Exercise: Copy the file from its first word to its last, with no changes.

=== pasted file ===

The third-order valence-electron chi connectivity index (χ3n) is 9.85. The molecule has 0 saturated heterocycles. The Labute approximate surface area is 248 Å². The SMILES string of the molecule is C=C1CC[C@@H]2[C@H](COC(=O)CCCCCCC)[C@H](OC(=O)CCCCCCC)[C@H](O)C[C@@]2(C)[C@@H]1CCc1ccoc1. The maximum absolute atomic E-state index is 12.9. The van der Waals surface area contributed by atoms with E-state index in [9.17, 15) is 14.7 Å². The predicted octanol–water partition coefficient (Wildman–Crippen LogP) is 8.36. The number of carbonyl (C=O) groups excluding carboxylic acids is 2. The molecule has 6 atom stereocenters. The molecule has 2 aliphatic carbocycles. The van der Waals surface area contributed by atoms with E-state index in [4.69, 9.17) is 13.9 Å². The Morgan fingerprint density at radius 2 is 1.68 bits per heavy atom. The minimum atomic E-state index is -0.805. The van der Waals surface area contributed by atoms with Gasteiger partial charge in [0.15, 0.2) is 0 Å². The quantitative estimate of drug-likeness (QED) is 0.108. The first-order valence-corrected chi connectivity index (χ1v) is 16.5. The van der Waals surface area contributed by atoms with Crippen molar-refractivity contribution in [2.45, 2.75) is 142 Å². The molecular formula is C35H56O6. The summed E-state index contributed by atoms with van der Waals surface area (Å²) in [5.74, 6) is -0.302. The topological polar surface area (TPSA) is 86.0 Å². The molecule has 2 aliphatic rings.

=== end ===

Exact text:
The third-order valence-electron chi connectivity index (χ3n) is 9.85. The molecule has 0 saturated heterocycles. The Labute approximate surface area is 248 Å². The SMILES string of the molecule is C=C1CC[C@@H]2[C@H](COC(=O)CCCCCCC)[C@H](OC(=O)CCCCCCC)[C@H](O)C[C@@]2(C)[C@@H]1CCc1ccoc1. The maximum absolute atomic E-state index is 12.9. The van der Waals surface area contributed by atoms with E-state index in [9.17, 15) is 14.7 Å². The predicted octanol–water partition coefficient (Wildman–Crippen LogP) is 8.36. The number of carbonyl (C=O) groups excluding carboxylic acids is 2. The molecule has 6 atom stereocenters. The molecule has 2 aliphatic carbocycles. The van der Waals surface area contributed by atoms with E-state index in [4.69, 9.17) is 13.9 Å². The Morgan fingerprint density at radius 2 is 1.68 bits per heavy atom. The minimum atomic E-state index is -0.805. The van der Waals surface area contributed by atoms with Gasteiger partial charge in [0.15, 0.2) is 0 Å². The quantitative estimate of drug-likeness (QED) is 0.108. The first-order valence-corrected chi connectivity index (χ1v) is 16.5. The van der Waals surface area contributed by atoms with Crippen molar-refractivity contribution in [2.45, 2.75) is 142 Å². The molecular formula is C35H56O6. The summed E-state index contributed by atoms with van der Waals surface area (Å²) in [5.74, 6) is -0.302. The topological polar surface area (TPSA) is 86.0 Å². The molecule has 2 aliphatic rings.